Dustin Javier
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February 09, 2018 05:46 PM

Four days after winning the Super Bowl, the Philadelphia Eagles took to the streets of the City of Brotherly Love to celebrate their victory with millions of fans on Thursday morning. Among the many parade-goers was one fan who quietly paid respects to his sweetheart by carrying her ashes through the crowd.

While he was looking for a spot near City Hall to watch Nick Foles and the team celebrate their dramatic win over the New England Patriots at Super Bowl LII, Eagles fan Dustin Javier noticed a man in a hoodie carrying an urn through the flocks of Philly devotees lining the streets. The man, who Javier learned was named Dennis, said the urn held the ashes of his late wife, Becky, who followed her hometown Eagles and would’ve loved to see them finally bring home the Lombardi Trophy.

“She was a diehard Eagles fan,” Dennis said, according to a viral Facebook post. “I had to make sure she was here for this.”

Soon after Dennis shared his wife’s story with Javier, a touching moment unfolded in front of them—Javier says a police officer walked up to Dennis and handed him a beer, then pointed to a group of about a dozen men across the street. The officer said the drink was from them.

“The officer then let him know that it was from the fans across Broad Street when they raised their beers when he looked over. Dennis was pretty happy about it,” Javier, 41, tells PEOPLE. “He was standing a little in front of me, so I didn’t see how he emoted about it, but from his voice, it sounded to me like he reacted rather jovially to their gesture.”

Witnessing the special moment was especially meaningful for Javier, he adds.

RELATED: All the Best Photos from the Super Bowl Victory Parade in Philadelphia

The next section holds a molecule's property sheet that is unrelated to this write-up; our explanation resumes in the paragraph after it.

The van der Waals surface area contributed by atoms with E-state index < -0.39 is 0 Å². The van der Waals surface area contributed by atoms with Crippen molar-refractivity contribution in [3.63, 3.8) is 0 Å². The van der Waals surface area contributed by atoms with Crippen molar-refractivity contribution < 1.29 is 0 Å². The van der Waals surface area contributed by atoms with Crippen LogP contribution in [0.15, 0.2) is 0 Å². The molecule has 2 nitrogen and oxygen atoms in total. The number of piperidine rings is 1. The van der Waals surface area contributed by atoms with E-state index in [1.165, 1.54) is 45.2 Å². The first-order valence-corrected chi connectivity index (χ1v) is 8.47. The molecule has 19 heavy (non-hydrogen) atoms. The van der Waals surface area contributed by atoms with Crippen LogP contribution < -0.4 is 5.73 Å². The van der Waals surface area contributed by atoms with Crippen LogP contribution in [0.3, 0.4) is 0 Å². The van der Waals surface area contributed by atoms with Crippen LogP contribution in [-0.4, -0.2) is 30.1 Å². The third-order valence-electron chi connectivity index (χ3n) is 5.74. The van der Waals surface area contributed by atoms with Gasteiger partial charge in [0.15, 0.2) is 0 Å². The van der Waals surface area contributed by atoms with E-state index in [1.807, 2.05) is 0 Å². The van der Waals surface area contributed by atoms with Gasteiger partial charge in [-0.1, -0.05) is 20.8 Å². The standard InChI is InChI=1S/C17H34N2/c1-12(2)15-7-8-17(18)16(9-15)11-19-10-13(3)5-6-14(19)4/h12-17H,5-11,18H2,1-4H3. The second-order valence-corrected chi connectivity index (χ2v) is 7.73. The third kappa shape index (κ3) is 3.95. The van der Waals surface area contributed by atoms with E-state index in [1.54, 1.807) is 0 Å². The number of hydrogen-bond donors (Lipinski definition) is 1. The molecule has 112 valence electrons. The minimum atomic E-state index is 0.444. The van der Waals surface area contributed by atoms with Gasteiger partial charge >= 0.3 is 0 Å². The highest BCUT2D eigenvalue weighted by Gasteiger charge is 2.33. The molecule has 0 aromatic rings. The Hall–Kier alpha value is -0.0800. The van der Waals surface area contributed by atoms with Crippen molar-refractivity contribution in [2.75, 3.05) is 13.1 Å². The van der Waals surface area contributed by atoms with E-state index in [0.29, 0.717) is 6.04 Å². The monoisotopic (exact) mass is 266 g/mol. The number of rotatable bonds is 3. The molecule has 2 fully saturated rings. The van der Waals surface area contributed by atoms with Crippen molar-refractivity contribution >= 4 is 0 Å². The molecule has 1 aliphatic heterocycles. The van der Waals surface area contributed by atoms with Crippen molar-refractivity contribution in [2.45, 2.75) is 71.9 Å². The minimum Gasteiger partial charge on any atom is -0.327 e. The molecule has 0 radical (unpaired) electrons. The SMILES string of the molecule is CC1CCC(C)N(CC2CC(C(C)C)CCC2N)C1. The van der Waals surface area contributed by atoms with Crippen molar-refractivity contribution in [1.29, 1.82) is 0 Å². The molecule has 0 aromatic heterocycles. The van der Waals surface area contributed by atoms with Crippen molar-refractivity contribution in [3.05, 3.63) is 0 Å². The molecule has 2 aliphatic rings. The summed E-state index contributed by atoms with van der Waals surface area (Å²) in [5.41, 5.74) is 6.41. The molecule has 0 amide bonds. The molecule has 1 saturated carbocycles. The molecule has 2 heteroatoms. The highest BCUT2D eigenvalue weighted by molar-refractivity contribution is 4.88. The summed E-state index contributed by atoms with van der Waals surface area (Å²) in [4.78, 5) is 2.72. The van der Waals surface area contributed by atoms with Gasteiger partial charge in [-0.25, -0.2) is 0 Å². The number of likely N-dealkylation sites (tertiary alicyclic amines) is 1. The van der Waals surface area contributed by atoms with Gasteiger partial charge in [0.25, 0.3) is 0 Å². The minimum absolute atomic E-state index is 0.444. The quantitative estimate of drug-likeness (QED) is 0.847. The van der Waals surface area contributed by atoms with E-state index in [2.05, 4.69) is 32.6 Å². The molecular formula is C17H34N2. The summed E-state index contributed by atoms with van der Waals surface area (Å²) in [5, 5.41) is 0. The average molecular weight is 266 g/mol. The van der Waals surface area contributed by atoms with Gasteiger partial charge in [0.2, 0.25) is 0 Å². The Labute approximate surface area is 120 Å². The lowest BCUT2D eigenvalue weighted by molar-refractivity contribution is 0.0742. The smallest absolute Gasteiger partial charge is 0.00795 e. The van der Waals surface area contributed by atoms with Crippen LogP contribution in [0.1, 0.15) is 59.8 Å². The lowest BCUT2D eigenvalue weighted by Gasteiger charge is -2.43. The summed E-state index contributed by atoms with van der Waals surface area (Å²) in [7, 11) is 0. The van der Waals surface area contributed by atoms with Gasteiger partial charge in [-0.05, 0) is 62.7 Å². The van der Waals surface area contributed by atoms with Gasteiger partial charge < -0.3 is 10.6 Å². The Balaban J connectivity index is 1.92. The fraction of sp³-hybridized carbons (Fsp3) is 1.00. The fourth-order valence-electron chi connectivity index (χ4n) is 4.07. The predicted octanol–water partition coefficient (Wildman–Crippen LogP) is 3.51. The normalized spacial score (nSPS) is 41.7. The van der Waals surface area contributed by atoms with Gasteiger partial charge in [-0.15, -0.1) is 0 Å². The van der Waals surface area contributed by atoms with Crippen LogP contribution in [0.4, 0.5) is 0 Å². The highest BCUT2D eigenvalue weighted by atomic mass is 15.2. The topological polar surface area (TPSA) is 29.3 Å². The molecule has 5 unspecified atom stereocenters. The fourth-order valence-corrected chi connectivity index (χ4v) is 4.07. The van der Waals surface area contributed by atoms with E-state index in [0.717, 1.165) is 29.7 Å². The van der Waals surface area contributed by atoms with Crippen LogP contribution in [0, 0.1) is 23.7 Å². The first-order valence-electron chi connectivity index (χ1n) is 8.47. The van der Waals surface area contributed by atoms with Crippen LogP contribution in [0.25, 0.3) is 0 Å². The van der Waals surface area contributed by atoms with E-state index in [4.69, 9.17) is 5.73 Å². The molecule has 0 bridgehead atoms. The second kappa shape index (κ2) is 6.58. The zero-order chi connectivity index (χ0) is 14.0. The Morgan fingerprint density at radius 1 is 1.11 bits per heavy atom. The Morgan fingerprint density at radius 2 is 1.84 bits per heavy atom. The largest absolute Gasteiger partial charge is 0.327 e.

“I lost my mother recently,” Javier says. “While she wasn’t the biggest Eagles fan, I wish she could have been here for this as well.”

The Super Bowl celebration in Philly stretched almost five miles through the city and featured a parade of Eagles players atop of double-decker buses greeting almost 2 million fans in attendance. Many of the Philly-faithful likely never thought they would see a Super Bowl victory just a few months ago when the team’s star quarterback, Carson Wentz, was ruled out the rest of the season with an ACL injury before the playoffs.

Carson Wentz holds the Lombardi trophy while standing next to Nate Sudfeld (center right), Nick Foles (center left), and owner Jeffrey Lurie (left)
Christopher Szagola/AP/Shutterstock

But backup quarterback Nick Foles led the team through two more victories in the regular season, and then the playoffs, before playing the game of his life against Tom Brady and the Patriots on Sunday.

While Javier— an IT support technician from Oreland, Pennsylvania—says it was fun celebrating the victory, his run-in with Dennis and the spontaneous kind gesture he witnessed was a moment he will always remember.

“It definitely was one of the best parts of my parade experience,” he says. “Sure, seeing our heroic players come by and cheering them on for finally bringing the Lombardi Trophy to Philadelphia was fun and all, but experiencing first hand that kind of camaraderie among the fans is really what that day is about and what being sports fans is really about.”

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